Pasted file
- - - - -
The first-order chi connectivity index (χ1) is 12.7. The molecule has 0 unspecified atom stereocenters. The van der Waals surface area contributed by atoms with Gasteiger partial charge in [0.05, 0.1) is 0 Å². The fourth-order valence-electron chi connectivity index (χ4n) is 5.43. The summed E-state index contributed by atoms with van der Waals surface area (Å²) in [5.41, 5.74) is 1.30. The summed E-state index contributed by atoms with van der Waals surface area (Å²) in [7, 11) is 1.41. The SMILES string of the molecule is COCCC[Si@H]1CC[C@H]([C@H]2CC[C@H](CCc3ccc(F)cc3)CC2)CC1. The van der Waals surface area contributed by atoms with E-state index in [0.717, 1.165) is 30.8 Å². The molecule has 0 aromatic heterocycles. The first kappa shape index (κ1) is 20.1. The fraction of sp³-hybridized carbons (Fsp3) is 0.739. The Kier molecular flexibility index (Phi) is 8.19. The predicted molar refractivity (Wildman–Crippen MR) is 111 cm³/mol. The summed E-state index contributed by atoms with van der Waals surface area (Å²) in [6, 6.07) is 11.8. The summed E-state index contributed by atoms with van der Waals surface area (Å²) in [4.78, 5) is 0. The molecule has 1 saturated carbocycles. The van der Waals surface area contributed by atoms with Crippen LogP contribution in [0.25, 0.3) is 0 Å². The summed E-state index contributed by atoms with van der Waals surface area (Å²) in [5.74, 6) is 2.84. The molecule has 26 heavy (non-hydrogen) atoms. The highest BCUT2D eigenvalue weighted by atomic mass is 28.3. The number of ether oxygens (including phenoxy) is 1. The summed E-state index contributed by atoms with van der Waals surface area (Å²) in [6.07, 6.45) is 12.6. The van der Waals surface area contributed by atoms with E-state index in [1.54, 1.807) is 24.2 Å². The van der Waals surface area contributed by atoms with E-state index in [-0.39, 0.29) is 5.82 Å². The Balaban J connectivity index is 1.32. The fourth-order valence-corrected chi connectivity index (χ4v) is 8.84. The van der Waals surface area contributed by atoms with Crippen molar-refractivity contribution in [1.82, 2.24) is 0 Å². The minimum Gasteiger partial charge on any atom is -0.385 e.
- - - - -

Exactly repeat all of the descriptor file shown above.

The first-order chi connectivity index (χ1) is 12.7. The molecule has 0 unspecified atom stereocenters. The van der Waals surface area contributed by atoms with Gasteiger partial charge in [0.05, 0.1) is 0 Å². The fourth-order valence-electron chi connectivity index (χ4n) is 5.43. The summed E-state index contributed by atoms with van der Waals surface area (Å²) in [5.41, 5.74) is 1.30. The summed E-state index contributed by atoms with van der Waals surface area (Å²) in [7, 11) is 1.41. The SMILES string of the molecule is COCCC[Si@H]1CC[C@H]([C@H]2CC[C@H](CCc3ccc(F)cc3)CC2)CC1. The van der Waals surface area contributed by atoms with E-state index in [0.717, 1.165) is 30.8 Å². The molecule has 0 aromatic heterocycles. The first kappa shape index (κ1) is 20.1. The fraction of sp³-hybridized carbons (Fsp3) is 0.739. The Kier molecular flexibility index (Phi) is 8.19. The predicted molar refractivity (Wildman–Crippen MR) is 111 cm³/mol. The summed E-state index contributed by atoms with van der Waals surface area (Å²) in [6, 6.07) is 11.8. The summed E-state index contributed by atoms with van der Waals surface area (Å²) in [4.78, 5) is 0. The molecule has 1 saturated carbocycles. The van der Waals surface area contributed by atoms with Crippen LogP contribution in [0.25, 0.3) is 0 Å². The summed E-state index contributed by atoms with van der Waals surface area (Å²) in [5.74, 6) is 2.84. The molecule has 26 heavy (non-hydrogen) atoms. The highest BCUT2D eigenvalue weighted by atomic mass is 28.3. The number of ether oxygens (including phenoxy) is 1. The summed E-state index contributed by atoms with van der Waals surface area (Å²) in [6.07, 6.45) is 12.6. The van der Waals surface area contributed by atoms with E-state index in [1.54, 1.807) is 24.2 Å². The van der Waals surface area contributed by atoms with E-state index in [-0.39, 0.29) is 5.82 Å². The Balaban J connectivity index is 1.32. The fourth-order valence-corrected chi connectivity index (χ4v) is 8.84. The van der Waals surface area contributed by atoms with Crippen molar-refractivity contribution in [1.82, 2.24) is 0 Å². The minimum Gasteiger partial charge on any atom is -0.385 e.